‘Uh oh … boom!’: TikTok is in love with simulated shipwrecks

Fans say the use of an accurate physics engine to reimagine historic shipwrecks makes it ‘difficult to look away’

A shark swims slowly and serenely beneath the Bismarck seconds before it sinks deep into the ocean. Seemingly out of nowhere, the battleship tilts and falls; its bow crashes on to the seabed. Its hull floods before briefly resurfacing out of the water. Then the voiceover says: “Oh! Uh oh, uh oh, uh oh! Boom!” The Bismarck snaps in half and sinks.

This was not the Bismarck’s real end, but a shipwreck simulated by Alex Reifsnyder, a 27-year-old retail supervisor from Pennsylvania. Reifsnyder uses the physics simulator Floating Sandbox to sink ships with tidal waves, icebergs and lightning for between one and two hours almost every night. On his TikTok page @an_angry_flyy, 167,000 loyal followers cannot get enough.

Not even they seem to know exactly what draws them. A comment under one video from October reads: “Don’t know what I am watching … and why … but I still come back every day.” Though some are given a soundtrack of slow, sinister music and others upbeat pop, all Reifsnyder’s videos seem to capture the terror of an eerie expanse of ocean that has the power to crush you and drag you down.

Warship wreathed in smoke from main guns firing
The German battleship Bismarck sank with the loss of nearly 2,100 men in 1941 and was discovered almost 50 years later. Photograph: PA

The comment section reveals that viewers cannot help but picture themselves onboard: “Imagine your boat goes completely airborne,” reads one, while others joke: “I’m fine, I had my seatbelt on,” and “I’d survive.”

There is also a clear appetite for further destruction: “Can fire be added or an explosion?” asks one commenter. Another requests: “Could you drop it from the sky into the water?”

There are 3m lost vessels under the waves, and with new technology finally enabling us to explore them, Guardian Seascape is dedicating a series to what is being found: the secret histories, hidden treasures and the lessons they teach. From glimpses into storied wrecks such as the Titanic and Ernest Shackleton’s doomed Endurance, to slave vessels such as the Clotilda or Spanish galleons lined with plundered South American gold that confront us with our troubled history, shipwrecks are time capsules, holding clues to who we are.

But they are also ocean actors in their own right, home to huge colonies of marine life. They are victims, too, of the same threats faced by the ocean: invasive species eating away at their hulls, acidification slowly causing them to disintegrate. Shipwrecks are mirrors showing us not just who we’ve been, but what our future holds on a fast-heating globe.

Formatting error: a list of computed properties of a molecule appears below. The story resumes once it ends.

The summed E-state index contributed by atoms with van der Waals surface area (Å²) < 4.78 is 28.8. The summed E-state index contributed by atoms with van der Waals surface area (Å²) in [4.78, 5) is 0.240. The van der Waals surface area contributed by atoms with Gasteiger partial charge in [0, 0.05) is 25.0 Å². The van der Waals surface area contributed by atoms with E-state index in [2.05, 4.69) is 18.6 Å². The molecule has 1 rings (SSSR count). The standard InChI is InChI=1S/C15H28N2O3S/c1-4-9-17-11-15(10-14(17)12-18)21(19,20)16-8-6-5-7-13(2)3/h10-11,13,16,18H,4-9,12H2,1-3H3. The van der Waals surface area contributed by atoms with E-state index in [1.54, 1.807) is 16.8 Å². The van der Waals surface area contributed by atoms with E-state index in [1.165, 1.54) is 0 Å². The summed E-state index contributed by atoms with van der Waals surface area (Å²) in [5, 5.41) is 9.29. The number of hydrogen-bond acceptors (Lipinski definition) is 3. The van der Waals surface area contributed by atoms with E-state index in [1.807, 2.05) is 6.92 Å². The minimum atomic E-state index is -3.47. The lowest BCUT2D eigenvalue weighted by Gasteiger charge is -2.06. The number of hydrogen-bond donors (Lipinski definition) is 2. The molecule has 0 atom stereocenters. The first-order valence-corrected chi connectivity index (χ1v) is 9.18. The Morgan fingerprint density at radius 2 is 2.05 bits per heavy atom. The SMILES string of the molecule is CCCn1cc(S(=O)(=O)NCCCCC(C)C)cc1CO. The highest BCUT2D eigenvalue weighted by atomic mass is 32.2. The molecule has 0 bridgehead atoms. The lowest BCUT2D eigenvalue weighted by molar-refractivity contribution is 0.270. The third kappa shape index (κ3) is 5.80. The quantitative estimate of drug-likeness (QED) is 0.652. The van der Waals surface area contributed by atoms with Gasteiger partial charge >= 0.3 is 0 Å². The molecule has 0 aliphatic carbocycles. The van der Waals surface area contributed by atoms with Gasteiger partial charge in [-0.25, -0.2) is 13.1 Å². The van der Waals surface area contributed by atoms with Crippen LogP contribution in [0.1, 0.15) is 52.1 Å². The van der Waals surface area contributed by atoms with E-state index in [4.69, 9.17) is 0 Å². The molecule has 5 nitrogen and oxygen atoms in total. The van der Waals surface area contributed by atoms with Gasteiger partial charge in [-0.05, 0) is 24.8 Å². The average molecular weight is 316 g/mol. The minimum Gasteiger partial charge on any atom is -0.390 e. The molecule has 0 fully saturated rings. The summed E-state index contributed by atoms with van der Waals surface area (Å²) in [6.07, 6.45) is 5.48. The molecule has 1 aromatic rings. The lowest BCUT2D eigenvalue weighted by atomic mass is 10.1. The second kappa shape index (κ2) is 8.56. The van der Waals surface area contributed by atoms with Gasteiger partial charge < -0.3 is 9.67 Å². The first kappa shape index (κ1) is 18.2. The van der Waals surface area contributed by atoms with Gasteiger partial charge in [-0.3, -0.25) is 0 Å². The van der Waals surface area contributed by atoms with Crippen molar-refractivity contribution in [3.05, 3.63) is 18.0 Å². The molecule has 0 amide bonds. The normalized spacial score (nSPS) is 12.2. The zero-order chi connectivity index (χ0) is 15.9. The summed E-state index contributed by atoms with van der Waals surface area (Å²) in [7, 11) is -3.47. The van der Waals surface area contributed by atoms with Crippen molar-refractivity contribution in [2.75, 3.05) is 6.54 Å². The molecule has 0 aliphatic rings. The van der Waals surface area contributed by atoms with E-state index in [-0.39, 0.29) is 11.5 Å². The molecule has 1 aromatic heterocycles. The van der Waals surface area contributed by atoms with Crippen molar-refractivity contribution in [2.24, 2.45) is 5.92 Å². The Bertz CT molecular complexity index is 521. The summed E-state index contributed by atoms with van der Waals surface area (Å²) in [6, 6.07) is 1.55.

The pull of these wrecks has been a boon for science, shedding light on a part of the planet that has been shrouded in mystery. “If shipwrecks are the sirens that lure us into the depths, they encourage exploration into what truly is the last frontier of the planet,” says James Delgado of shipwreck company Search Inc. “A frontier that we don’t really know much about.”
Chris Michael and Laura Paddison, Seascape editors

More than 1.7 million people watched the Bismarck go boom in early October, and Reifsnyder’s most popular video has 21m views. In it, an unfathomably tall wave approaches the Bismarck as Hans Zimmer’s Cornfield Chase from the film Interstellar plays. The ship is lifted up into the air; its stern slams into the ocean and snaps in half. Water pours into the ship. In pieces, it sinks to the seabed.

“I’ve always had an interest in the Titanic, the Britannic, the Lusitania. I’ve watched a lot of history videos on these ships,” says Reifsnyder, who began wrecking ships in July 2022 after two years of failing to get fans by streaming the shooting game Call of Duty.

Finding fans has not been a problem this time. “A lot of people find it really satisfying,” he says. “It’s actually pretty therapeutic to watch boats sink. In my streams, I create a very relaxing and inclusive environment for everybody and anybody.”

Initially, Reifsnyder’s viewers were mostly men aged 15 to 35, but recently others have hopped onboard. “I have noticed more females coming in and watching,” he says, “I even have people that speak languages that I can’t even recognise.”

Reifsnyder is bilingual and occasionally speaks Spanish on streams. “A lot of people tell me I have a great narration voice,” he says. His commentary varies from deadpan and descriptive to excitably absurd: “It’s going to get yeeted into the air!”, “Oh my, into the spikes she goes.”

Dr Coltan Scrivner, an expert on morbid curiosity, argues that what keeps people coming back is that it is a form of learning. “Humans, like other animals, have a built-in cognitive bias that encourages them to pay attention to situations that can inform them about threats or danger,” says the research scientist at the Recreational Fear Lab in Aarhus University, Denmark.

Scrivner says such “threat information” is especially appealing “when the cost to look is low – such as when we watch the news, play a game or see a simulation.

“Our minds see a simulated shipwreck as an opportunity to learn important and consequential information at a very low cost. This makes it difficult to look away.”

Reifsnyder, too, views his content as educational, not about mocking tragedies. Unlike other games, there’s “nobody onboard” the ships of Floating Sandbox, and no population counter that ticks down as a vessel sinks.

“This is all about history, and we’re learning physics here,” Reifsnyder says. “Hydrodynamic physics are accounted for in the game, thermodynamics are accounted for, gravity is accounted for.” Or to put it another way: Uh oh, uh oh, uh oh! Boom!


Amelia Tait

The GuardianTramp

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